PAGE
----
© 2023 MJH Life Sciences™ and dvm360 | Veterinary News, Veterinarian Insights, Medicine, Pet Care. All rights reserved.
Outbreak! How can your pathologist help you? (Proceedings)
Animal shelters create a unique environment for the emergence and propagation of infectious diseases.
Animal shelters create a unique environment for the emergence and propagation of infectious diseases. Some of them cause significant physical illness and fatality while others manifest in more moderate chronic disease that can become just as problematic. Infectious agents such as viruses and bacteria require hosts in which they can reproduce. The amplification of hundreds to millions of infectious particles is even higher when there are many bodies available. Shelters provide the perfect environment for many infectious disease risk factors to occur and spread. These factors include transportation, stress (immunosuppression), increased contact (crowding), poor nutrition, other concurrent diseases, high animal turnover, and indiscriminate use of antibiotics.
Although it is not always necessary to get an exact diagnosis for every sick animal in a shelter it becomes more important when more animals than usual are ill. The diagnostic information is also crucial when there is odd or unusual manifestation of what was considered to be the "same old" disease. The life of microbes is not static and many of these pathogens are very capable of evolving and changing quickly. The chances of this happening increase when there are more hosts in which to mutate. For this reason it is important not only to figure out what is causing high mortality in the shelter but also to catch new and emerging pathogens early in the course of their evolution. An emerging infection is one that has newly appeared in the population, or one that has existed but is altered in incidence, geographic range, or character (virulence, unique species).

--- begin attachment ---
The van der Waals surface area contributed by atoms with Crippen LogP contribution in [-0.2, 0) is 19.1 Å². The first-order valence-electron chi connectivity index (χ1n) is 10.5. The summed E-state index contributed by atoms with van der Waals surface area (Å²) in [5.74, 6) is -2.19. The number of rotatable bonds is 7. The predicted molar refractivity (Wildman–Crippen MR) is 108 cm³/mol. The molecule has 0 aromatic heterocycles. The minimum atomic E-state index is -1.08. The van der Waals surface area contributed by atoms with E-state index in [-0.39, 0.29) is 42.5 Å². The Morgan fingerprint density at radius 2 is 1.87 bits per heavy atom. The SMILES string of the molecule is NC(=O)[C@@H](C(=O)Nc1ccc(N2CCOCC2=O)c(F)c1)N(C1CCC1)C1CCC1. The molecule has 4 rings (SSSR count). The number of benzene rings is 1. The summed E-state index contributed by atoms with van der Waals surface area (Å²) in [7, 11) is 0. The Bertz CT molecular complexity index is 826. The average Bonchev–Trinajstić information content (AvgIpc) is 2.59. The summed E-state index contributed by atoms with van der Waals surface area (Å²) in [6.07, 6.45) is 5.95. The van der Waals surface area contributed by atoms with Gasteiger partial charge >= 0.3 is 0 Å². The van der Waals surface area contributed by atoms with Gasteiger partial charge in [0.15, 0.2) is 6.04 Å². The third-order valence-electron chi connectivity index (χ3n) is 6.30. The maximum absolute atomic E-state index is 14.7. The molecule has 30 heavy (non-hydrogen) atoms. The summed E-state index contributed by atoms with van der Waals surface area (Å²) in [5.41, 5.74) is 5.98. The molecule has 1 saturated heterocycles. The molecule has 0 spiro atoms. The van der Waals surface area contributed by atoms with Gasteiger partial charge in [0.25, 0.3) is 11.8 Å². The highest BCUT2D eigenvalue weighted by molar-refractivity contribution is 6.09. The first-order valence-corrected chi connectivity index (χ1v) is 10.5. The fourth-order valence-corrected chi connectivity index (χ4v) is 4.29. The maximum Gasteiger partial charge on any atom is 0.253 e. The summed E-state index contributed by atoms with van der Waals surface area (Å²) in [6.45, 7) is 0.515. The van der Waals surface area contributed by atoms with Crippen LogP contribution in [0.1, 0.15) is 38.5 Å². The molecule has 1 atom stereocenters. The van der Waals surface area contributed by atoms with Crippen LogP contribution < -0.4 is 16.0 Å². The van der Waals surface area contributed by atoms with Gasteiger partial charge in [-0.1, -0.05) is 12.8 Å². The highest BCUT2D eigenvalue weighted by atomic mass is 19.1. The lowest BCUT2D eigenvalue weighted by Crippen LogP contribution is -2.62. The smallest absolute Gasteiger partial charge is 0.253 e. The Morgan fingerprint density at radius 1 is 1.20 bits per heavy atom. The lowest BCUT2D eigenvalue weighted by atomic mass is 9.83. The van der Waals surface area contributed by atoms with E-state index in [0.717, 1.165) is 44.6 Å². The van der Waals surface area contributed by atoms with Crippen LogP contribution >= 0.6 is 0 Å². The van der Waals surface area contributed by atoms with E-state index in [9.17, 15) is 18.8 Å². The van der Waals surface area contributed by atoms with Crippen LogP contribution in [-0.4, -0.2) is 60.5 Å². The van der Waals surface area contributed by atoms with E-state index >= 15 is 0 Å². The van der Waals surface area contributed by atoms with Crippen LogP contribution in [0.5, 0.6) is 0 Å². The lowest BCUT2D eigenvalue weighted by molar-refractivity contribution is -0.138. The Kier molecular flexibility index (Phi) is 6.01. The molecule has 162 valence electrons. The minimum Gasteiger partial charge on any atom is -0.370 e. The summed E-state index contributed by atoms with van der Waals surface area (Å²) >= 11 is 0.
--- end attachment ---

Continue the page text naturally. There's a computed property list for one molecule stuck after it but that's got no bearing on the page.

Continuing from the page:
Recognizing that there is a problem
Obviously most shelters do experience some infectious disease amongst their animals some of the time. It is difficult for a large transient population that is housed closely together not to. However, many sick animals, chronic disease or outbreaks should be the exception not the rule. This lecture will not focus on treatment as almost all outbreaks or severe illness in shelters is caused by having too many animals under one roof. Therefore, the first line of treatment and defense strategy when confronted by exceptional disease problems is to work toward decreasing the population.
Ideally all shelters would have unlimited resources to investigate every illness with full diagnostics. Unfortunately this is rarely the case and shelters must weigh the cost of contacting labs, submitting samples, running tests and performing necropsies with the risk of not doing so. The question is often when to start running these diagnostics and when to save the money and focus instead on treatment i.e. getting the population moving and adopted in order to decrease crowding.